(MIL) BATTLE FATIGUE

Where Are Those Old Study Reports?
By Jug Varner

A recent Air Force article about Brooks AFB research scientists working to create countermeasures against aviator battle fatigue (that can cause severe risk resulting from the airmen's decreased alertness) brought back memories of my personal participation in a similar study during WWII.

The problem, as I understood it at the time, was not just for aviators alone, but one that affected other Navy personnel as well. Try to imagine if you can, being on board one of those battleships or cruisers firing endless rounds from heavy guns day and night, or being on any ship that might be subject to Japanese Kamikaze attacks from just over the horizon. The combination of sleep deprivation, horrendous noise, unstable footing on deck - as well as the subliminal fear of the ship going down, and having to brave shark-infested waters while awaiting either death or survival - weighed heavily on both the mental and physical reflexes. Those Marines and soldiers in foxholes at battle zones elsewhere were no less immune to that syndrome they called battle fatigue than were the aviators or deck hands.,

We were assigned to preflight training at a former plush resort hotel at Del Monte, CA in the summer of 1943… several hundred young bucks going through physical training hell while studying the basics of flight before we could transfer to an air station and finally see the inside of a real aircraft cockpit. The Navy, by the way, stripped the interiors of anything resembling “plush” and by the time the war was over some two years later, the powers that be converted it to a Naval Post Graduate School, in operation for more than an additional 50 years. But, I digress.

At the time, while we understood the problem to be a serious one, some of the things we were expected to do seemed rather silly to most of us… but, then, we didn’t know much about psychologists and psychiatrists, nor their modus operandi. I can’t recall all of the strange (to us) things we did, but the instructors placed much emphasis on learning a technique of falling asleep quickly and easily to obtain a short rest from the stressful situations, yet being able to awake. on a moment’s notice to the reality of danger. (Don’t ask me to explain any of this). They also hypnotized a few of us, although not all were susceptible (including me).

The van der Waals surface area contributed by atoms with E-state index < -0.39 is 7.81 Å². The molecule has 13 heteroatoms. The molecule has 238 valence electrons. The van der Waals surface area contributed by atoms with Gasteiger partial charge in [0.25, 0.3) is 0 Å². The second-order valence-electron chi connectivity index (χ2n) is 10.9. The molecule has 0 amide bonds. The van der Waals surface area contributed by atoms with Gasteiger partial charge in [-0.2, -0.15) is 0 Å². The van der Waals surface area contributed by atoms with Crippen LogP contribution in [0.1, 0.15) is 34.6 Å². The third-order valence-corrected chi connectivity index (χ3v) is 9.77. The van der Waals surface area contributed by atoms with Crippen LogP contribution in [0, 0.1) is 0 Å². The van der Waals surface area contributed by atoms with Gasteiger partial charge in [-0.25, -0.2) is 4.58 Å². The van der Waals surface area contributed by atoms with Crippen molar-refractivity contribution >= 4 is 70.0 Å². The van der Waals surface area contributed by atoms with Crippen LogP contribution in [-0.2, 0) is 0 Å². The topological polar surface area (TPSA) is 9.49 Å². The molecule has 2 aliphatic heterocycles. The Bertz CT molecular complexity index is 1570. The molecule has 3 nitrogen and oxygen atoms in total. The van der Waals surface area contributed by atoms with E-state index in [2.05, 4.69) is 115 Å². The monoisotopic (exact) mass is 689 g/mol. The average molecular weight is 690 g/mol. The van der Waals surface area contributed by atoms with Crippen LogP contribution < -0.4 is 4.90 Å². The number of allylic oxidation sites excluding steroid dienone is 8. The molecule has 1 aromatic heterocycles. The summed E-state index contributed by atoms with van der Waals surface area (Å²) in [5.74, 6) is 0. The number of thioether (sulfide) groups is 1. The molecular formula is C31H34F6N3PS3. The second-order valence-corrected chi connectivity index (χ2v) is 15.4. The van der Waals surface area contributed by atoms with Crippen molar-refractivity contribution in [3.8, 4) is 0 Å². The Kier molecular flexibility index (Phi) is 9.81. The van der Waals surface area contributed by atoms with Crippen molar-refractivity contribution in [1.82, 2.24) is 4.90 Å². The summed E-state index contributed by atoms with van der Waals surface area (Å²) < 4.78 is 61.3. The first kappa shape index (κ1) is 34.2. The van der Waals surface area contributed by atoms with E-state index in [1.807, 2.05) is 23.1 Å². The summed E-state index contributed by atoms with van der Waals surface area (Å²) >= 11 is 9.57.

Our final test was to be able to go to sleep while the loudspeaker blared sounds from a “Battle of Britain” film track played backwards. That was a god-awful noise, but most of us passed the test with flying colors. I think the real secret to our success in the sleep test was that the Navy constantly ran us so ragged from reveille to taps that everyone welcomed the slightest opportunity to get some rest. The fact that this class was held everyday following the noon meal may also have been a snooze benefit the instructors didn’t take into consideration. I have often wondered if anyone in our group ever was exposed to real battle fatigue and whether this course may have helped them overcome it,

This program probably wasn’t nearly as fancy as what the Brooks AFB crew might conduct today, but the problem was similar. I don’t know if the Navy limited this exercise to our group exclusively, or if it was widespread.

The results of those long ago studies may be buried in some underground salt dome in the middle of Kansas - if they even exist today - but it would be interesting to compare the two approaches to the same problem. We never heard the outcome of the studies for which we served briefly as guinea pigs, but the “shrinks” who conducted it must have filed many reams of paper reports somewhere.

Too bad these latter day research scientists can’t see those old reports. It might save the government a lot of money. Or, maybe not.